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“There is no fear of God before their eyes” (Rom. 3:18). With those words, Paul finished his devastating summary of the wrath of God against the universal depravity of humanity (1:18–3:18). God is a “consuming fire” (Heb. 12:29), a phrase that summons the image of the sun. The sun is surrounded by a layer of plasma that reaches up to 5.4 million degrees Fahrenheit. Scripture reveals that God created the sun and sustains it every moment of its existence. Therefore, when Scripture says that God is a consuming fire, we must imagine that His wrath is hotter than the sun. God is more unapproachable than the sun (1 Tim. 6:16), for sinners cannot approach a holy God without being consumed by His wrath, unless God in His mercy extends the grace of the gospel in Christ.

As Christians, we live every day surrounded by people who have no fear of God. They are characterized by many other fears: death, blindness, public speaking, growing old, the IRS, dark alleys, spiders, and small, confined spaces. But God’s active wrath against sin does not cross their minds. Why not? Because God is invisible and seemingly silent about our wickedness (Isa. 57:11). The beginning of the grace of God in salvation is to move a sinner’s heart to fear the holiness and judgment of God. So, when God descended on Mount Sinai in fire and made the earth shake, even Moses said “I tremble with fear” (Heb. 12:21). In the same way, God must minister fear of eternal death before He can minister salvation.

How can Christians live faithfully in a culture that shows no fear of God?

1. Develop a healthy fear of God yourself.

Again and again in Scripture, God impressed on His servants a healthy fear of His majesty. Isaiah had a vision of the thrice-holy Lord on a lofty throne and responded with trembling: “Woe is me! For I am lost; for I am a man of unclean lips, and I dwell in the midst of a people of unclean lips; for my eyes have seen the King, the LORD of hosts!” (Isa. 6:5). Similarly, we dwell in the midst of people who do not fear God—and neither, at one time, did we. We still don’t fear God as we should. As Christians, we certainly must reject a servile fear of God, as if He were a cruel tyrant (Rom. 8:15). Romans 8:1 makes it plain that there is “no condemnation for those who are in Christ Jesus.” Yet, it is still right for us as Christians who struggle daily with indwelling sin (7:15–23) to fear what that sin could do to our lives and what disciplines our heavenly Father might bring if we sin (Heb. 12:6). Therefore, let us work out our salvation with fear and trembling (Phil. 2:12).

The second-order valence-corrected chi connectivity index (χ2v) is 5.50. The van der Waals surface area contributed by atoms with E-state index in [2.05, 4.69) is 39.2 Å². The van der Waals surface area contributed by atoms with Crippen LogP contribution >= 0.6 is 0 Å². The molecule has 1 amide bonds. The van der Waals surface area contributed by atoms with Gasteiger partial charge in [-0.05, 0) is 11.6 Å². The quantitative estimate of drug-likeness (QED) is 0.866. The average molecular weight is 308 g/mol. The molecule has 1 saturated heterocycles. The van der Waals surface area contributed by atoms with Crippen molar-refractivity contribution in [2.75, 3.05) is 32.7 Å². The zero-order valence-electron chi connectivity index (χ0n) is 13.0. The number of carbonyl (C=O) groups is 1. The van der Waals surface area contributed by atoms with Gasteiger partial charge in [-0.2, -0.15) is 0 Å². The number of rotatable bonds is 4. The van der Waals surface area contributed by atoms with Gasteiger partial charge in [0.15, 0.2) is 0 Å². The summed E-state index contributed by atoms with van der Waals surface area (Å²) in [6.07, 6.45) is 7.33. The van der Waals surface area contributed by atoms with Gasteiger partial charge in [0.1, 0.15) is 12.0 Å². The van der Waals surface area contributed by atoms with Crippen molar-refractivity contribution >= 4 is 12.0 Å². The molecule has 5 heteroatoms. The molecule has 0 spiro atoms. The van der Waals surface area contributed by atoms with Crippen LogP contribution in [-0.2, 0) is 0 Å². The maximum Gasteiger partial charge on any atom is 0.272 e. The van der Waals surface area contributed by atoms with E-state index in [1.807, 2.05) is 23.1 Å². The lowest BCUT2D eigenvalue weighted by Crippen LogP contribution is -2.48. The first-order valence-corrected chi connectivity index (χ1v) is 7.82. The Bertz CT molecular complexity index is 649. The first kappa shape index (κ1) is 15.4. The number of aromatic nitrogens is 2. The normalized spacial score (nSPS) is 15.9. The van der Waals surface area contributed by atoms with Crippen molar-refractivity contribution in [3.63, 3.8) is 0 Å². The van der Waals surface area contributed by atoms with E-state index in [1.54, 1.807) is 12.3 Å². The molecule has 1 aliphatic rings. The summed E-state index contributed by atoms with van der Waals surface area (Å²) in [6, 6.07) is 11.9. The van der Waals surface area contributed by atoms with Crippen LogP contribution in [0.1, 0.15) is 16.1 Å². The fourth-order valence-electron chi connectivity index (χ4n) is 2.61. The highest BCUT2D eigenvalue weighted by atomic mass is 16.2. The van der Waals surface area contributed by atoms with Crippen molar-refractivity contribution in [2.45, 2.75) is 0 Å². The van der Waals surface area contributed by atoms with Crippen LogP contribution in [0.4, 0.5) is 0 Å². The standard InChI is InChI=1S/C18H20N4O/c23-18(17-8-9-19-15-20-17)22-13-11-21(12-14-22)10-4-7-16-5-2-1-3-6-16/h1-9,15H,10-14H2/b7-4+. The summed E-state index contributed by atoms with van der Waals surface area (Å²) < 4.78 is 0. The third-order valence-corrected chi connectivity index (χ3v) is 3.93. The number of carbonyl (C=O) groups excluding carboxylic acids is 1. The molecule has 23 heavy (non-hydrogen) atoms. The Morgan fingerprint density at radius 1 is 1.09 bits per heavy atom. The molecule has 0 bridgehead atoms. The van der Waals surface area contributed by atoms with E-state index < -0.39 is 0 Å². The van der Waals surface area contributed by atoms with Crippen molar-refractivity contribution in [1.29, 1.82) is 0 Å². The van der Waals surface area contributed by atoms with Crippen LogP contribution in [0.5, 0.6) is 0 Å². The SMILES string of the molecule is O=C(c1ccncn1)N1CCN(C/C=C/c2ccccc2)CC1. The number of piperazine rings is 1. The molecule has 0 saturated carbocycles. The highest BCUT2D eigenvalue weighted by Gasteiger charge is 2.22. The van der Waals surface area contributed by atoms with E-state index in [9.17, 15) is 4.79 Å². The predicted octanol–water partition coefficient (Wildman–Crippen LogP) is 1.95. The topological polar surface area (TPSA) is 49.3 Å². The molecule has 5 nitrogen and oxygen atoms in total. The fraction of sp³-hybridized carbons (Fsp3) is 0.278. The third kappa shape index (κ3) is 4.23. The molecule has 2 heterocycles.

We must fear on their behalf, having our hearts wrenched with anguish over the destiny of the lost.
2. Fear God on behalf of those who don’t.

Faith is the eyesight of the soul, by which we can see invisible spiritual realities (Heb. 11:1). By faith, believers can see the holiness of our invisible God. We can also see the invisible hell to which our unsaved relatives, neighbors, coworkers, and friends are heading. Since there is no fear of God before their eyes, we must fear on their behalf, having our hearts wrenched with anguish over the destiny of the lost (Rom. 9:2), moving us to plead with the lost with great urgency (2 Cor. 5:20).

3. Let the fear of God drive away fear of people.

Not fearing God, our culture is becoming savagely aggressive in its hatred for Christians and biblical righteousness. Christians face secular zealots on all fronts and various ideals that run contrary to sound doctrine. They are every bit as committed to their idols as were the citizens of Ephesus who screamed, “Great is Artemis of the Ephesians” for two hours (Acts 19:34). If Christians do not fear God sufficiently, we will let the fear of humans cow us into shameful submission.

4. Seek to bring the lost to fear God.

John Newton put it powerfully in “Amazing Grace”: “’Twas grace that taught my heart to fear, and grace my fears relieved.” Newton was fearlessly on his way to hell as a slave-trading wretch until a stormy night when he was spared from being swept overboard into the heaving waves of the Atlantic by a last-second change of orders from his captain. The terror of that experience drove him to read the Bible intensely until he found salvation in Christ. As evangelists, we need to see lost people come to a place of genuine fear for their own souls. That cannot happen without the law of God. We must clearly explain, based on God’s law, the eternal danger they are in so that they will flee to Christ for refuge.

5. Seek to bring the lost to peace with God.

Newton also said, “Grace my fears relieved.” We need to minister the hope of the gospel of Christ crucified and resurrected as the certain deliverance from fear of eternal death. We need to tell the good news of a heaven free from all death, mourning, crying, and pain (Rev. 21:4). We need to ask the Holy Spirit to move them from conviction of sin and fear to peace with God and joy (Rom. 5:1). Then we need to help them grow in the Lord, working out their own salvation with fear and trembling.

6. Stand in the breach for the nations.

Ezekiel 22:30 speaks of God searching in vain for someone who would rebuild the wall and stand in the breach for his guilty nation. God calls us as Christians to begin with ourselves: to purify our lives, to intercede with passion, and to be salt and light amid darkness, praying and laboring for change that is based on the gospel.

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From the April 2020 Issue
Apr 2020 Issue